How does the habit loop work?

“Habits can not be eradicated or erased, they can only be replaced"

 How neuroscience explains habit formation?

Scientists have researched habit formation and have identified the three steps that lead to the creation of a new habit, they call this the neurological loop.  These three steps are involved in all habit formation whether it be a good or a bad habit.  Effectively, about 50% of our day is just a number of these loops repeated over and over again. The pattern of our lives that we repeat on a daily basis becomes ingrained in our brain, the longer we repeat patterns the more deeply ingrained they become. By understanding this, we can can become more aware of our own habits and we can examine which are good and bad and where they come from. 

This 3 step loop is very simple. It is cue, routine and reward.

The Cue - this can be any external trigger, a sound, a colour, a smell, a person-your best friend or your boss.  These cues cause a reaction in the brain telling which habit to instigate.  These cues are not just from external signals, they can also come from internal triggers like certain feelings; when the brain detects feelings such as stress, boredom, anxiety, it initiates the habit that has been formed to deal with that emotion, such as mindless eating when you are bored or stressed.

The Routine- this is an activity itself that has been hardwired into the brain to deal with a particular cue.  The brain is extraordinary machine that finds the most energy efficient way of solving any problem that arises, it is mainly concerned with our survival.  If it has recognized, that you have a particular way of dealing with a cue, it will skip the analysis part of the problem and move straight to the automatic solution, in this way it conserves energy.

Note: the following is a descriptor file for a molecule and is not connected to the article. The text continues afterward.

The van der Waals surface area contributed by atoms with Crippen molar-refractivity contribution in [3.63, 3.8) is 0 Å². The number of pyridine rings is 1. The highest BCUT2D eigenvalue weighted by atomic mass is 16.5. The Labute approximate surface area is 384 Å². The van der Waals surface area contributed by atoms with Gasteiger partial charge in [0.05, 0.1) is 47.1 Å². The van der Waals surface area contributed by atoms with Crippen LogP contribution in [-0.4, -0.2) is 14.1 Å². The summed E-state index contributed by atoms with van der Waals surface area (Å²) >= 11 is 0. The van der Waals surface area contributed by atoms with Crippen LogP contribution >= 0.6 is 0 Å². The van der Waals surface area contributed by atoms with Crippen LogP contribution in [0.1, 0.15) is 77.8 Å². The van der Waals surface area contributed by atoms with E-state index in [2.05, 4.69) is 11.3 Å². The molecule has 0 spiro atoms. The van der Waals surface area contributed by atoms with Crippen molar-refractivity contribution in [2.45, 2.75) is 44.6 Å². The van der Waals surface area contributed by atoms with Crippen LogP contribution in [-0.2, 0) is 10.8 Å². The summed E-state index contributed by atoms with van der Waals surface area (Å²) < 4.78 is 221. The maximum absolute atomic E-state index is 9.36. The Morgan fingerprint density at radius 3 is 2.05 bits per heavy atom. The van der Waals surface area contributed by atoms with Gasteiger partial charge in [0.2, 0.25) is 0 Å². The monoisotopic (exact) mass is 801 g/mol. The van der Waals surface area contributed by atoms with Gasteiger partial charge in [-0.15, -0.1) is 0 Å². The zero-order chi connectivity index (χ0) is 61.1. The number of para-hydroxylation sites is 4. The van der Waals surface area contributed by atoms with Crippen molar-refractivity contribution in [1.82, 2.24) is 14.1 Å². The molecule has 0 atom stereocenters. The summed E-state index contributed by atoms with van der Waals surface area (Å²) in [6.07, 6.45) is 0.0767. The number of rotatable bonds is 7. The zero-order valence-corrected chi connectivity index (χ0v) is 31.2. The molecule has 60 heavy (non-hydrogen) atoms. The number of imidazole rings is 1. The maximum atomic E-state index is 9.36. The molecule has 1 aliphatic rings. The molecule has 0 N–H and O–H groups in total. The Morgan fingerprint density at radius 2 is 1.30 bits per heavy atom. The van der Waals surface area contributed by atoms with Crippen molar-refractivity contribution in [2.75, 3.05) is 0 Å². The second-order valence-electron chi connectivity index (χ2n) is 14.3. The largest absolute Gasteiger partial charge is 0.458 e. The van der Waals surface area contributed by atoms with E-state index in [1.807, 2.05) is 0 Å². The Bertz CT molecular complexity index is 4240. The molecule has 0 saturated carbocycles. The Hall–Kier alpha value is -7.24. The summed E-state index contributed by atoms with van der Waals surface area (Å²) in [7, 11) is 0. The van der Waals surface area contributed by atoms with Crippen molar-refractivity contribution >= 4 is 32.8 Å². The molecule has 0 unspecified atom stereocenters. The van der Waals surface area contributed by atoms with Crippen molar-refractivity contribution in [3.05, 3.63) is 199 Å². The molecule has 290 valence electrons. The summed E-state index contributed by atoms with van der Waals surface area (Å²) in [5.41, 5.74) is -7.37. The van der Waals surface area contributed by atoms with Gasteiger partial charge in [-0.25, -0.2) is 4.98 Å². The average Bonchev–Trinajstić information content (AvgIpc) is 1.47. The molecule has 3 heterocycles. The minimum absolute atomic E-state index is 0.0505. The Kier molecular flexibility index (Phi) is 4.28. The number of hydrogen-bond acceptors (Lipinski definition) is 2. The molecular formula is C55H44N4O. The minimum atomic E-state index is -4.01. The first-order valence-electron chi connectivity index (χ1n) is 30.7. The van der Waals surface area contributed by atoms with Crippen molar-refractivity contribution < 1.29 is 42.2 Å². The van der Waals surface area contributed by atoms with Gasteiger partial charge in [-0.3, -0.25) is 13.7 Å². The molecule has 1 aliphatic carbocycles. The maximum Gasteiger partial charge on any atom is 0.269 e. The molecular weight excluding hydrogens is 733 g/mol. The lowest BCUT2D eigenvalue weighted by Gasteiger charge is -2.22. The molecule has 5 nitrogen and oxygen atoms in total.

The Reward- this is normally the release of happiness hormones such as dopamine, endorphin, serotonin and oxytocin.  The brain releases these hormones, when it decides that the routine is one that should be repeated in the future.  The more frequently the hormones are released as a result of the routine the more ingrained it becomes, and the more quickly the routine becomes associated with the cue. 

For example my habit loop of  my exercise habit is:

Cue- I am feeling stressed, bored or anxious, which is internal trigger.

Routine- I  exercise for 30 minutes and accomplish a habit which is associated with the cue of being stressed.

Reward-I feel relaxed and happy because dopamine is released into the bloodstreem, I achieved the goal of exercise.

Now, I have another example of my:

Cue- I feel stressed.

Routine- I crave for something sweet, I eat some dark  chocolate.

Reward-I feel happy and satisfied and dopamine released into bloodstreem, I achieved the goal of eating the chocolate.

Understanding how the brain works is a good way to start giving yourself the best chance of changing your habits. One of the best ways to change your habits is use your current routines instead of fighting them. Be aware of what you do and why you do it.We talk about this in more detail in the next post!

Every workout counts!



Tomas Vaicelis